He took my silence as license to continue. “I know you’ve tried, and have even succeeded at transforming yourself at times so you could be truly helpful. At least you understand the paradox about transformation – that its not about transformation, its about being fully who you already are. And at least you don’t seek approval from your clients like you used to. I’ve even been with you when, despite your heart pounding and sweat glands flowing, you spoke a truth that helped move another person, and an entire organization. But how many times have you disengaged when you knew what you were doing was window dressing?”

“Twice,” I muttered, more depressed now than confused.

“That’s good. But not good enough. Not if you don’t want to be bothered in the middle of the night by Yours Truly.”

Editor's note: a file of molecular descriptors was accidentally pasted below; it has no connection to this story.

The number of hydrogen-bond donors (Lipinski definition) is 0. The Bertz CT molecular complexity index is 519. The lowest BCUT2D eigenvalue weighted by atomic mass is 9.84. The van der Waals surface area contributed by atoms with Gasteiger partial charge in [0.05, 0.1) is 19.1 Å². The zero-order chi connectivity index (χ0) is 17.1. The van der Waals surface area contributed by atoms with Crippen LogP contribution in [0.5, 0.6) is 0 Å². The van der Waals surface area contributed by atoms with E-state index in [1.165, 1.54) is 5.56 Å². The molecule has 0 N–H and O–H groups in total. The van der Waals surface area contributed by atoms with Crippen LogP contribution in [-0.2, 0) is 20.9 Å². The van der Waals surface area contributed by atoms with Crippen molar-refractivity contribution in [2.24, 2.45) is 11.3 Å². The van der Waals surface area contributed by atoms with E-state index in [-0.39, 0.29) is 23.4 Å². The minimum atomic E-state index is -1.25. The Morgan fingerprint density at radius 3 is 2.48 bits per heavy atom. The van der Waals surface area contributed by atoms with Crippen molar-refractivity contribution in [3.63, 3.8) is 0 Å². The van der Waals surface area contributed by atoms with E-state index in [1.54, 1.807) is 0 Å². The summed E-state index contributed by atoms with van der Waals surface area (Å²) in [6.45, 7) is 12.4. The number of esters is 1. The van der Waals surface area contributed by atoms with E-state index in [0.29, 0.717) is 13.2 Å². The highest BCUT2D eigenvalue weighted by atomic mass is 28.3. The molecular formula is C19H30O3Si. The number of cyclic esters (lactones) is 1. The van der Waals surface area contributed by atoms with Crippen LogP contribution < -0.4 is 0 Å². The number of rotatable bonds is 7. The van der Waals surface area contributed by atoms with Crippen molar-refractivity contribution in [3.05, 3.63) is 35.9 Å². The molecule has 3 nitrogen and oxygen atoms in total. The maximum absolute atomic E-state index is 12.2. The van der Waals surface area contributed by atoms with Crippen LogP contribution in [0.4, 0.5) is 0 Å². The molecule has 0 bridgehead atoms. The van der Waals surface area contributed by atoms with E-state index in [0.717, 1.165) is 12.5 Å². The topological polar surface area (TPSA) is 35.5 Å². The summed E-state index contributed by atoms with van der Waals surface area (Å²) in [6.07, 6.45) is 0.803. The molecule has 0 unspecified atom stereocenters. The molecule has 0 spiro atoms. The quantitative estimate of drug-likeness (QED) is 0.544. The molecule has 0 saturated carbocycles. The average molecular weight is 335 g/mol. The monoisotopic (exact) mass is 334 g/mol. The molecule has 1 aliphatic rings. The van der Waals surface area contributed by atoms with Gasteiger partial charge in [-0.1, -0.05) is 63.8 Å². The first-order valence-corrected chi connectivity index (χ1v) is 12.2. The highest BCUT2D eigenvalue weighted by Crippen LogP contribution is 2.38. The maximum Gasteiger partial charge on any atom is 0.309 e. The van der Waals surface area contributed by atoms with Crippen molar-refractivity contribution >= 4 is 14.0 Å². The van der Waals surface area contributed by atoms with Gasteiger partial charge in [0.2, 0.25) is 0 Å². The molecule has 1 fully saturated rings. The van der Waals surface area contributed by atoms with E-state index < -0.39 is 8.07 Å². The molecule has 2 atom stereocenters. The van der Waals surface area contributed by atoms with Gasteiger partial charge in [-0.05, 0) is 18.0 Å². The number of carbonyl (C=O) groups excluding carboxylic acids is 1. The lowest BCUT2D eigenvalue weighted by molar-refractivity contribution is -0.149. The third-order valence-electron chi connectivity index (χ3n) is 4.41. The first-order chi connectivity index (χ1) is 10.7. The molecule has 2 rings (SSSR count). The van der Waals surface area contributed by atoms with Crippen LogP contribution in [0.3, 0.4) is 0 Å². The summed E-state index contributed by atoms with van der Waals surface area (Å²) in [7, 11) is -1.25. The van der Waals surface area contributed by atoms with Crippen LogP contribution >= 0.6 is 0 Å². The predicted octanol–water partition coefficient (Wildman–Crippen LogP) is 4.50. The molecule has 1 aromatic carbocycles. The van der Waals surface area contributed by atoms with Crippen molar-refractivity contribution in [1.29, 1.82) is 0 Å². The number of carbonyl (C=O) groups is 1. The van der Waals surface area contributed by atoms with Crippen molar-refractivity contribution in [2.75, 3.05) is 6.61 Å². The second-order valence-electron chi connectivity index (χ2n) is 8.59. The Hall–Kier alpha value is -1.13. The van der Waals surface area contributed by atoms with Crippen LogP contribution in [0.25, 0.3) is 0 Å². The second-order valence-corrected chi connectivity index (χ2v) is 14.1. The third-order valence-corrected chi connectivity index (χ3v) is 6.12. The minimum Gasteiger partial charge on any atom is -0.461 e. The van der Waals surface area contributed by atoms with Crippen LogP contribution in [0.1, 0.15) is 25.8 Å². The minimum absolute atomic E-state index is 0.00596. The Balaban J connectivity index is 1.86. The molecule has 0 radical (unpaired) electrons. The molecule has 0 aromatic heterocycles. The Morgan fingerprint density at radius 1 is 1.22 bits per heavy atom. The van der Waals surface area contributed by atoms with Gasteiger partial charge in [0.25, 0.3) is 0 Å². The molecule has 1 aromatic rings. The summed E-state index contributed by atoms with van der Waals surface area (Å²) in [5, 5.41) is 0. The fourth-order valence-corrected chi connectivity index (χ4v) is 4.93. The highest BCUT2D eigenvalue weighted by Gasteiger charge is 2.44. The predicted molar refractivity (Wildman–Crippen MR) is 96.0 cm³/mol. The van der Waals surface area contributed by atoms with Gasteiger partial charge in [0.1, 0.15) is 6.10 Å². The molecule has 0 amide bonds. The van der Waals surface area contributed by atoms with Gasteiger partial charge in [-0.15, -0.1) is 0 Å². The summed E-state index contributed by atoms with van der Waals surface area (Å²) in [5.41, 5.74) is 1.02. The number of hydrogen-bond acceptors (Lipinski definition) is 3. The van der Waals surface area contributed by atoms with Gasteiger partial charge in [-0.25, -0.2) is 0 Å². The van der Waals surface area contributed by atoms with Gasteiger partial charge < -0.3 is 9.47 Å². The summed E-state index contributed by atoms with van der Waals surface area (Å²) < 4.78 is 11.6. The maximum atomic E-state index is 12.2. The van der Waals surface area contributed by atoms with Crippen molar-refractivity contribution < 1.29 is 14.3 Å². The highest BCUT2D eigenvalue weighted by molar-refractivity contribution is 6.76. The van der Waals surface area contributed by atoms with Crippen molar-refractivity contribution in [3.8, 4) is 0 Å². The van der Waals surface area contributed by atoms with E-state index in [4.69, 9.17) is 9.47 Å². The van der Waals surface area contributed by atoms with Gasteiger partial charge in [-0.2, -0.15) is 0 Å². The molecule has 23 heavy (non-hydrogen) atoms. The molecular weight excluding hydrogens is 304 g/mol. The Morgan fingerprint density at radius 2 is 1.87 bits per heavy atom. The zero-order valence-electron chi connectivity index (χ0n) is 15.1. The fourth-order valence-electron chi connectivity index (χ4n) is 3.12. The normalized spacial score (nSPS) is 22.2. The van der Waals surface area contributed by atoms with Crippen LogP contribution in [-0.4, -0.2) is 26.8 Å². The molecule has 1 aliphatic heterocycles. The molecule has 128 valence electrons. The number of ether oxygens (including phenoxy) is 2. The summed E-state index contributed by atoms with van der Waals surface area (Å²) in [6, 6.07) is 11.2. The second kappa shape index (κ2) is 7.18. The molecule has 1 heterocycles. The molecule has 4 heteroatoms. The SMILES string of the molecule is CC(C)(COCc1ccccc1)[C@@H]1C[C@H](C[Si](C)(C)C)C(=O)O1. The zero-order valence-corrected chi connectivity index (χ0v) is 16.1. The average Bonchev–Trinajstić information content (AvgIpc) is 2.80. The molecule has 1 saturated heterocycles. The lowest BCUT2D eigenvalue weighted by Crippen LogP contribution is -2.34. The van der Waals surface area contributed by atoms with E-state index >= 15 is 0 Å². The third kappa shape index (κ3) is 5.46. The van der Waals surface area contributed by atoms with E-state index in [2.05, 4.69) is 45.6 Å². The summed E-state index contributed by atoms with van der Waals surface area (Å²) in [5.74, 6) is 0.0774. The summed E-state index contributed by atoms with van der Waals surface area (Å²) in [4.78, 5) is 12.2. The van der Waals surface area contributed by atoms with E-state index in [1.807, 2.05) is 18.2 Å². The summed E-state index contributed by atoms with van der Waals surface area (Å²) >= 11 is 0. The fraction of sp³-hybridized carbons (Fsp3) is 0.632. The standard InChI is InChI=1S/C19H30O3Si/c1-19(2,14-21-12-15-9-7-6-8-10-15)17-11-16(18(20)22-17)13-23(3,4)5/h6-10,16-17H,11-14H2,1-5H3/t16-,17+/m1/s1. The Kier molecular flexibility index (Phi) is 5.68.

I sat back in my chair and considered what he was saying. So it came down to being fully available, Shadow and all. And to not censor the insights I gain about the client. It was about respecting my power to confront clients so they can make choices at deeper levels. Which includes choices about confronting their own fears of their own shadows. It turned out that my clients and I had much in common – both afraid of our fears. And both afraid of not being in control, which is what change really means for so many of us. It was really hard to face this darker truth, but at least this darker truth was becoming clearer.

As I thought these thoughts, the image of my shadow started to fade. “Wait,” I cried. “Don’t leave me. I need you.”

“I know. But don’t worry about me leaving you. I’m as stuck to you as you are to me. But I see that you are in touch with the work you need to do. So I can go make my mischief somewhere else. You’ll be okay. And then again, you won’t,” he snickered.

“Hold on!” I said, having gotten accustomed to my alter ego and his abuse. “You said I fall into the same traps as my clients, yet you only told me about one trap. What about all the rest?”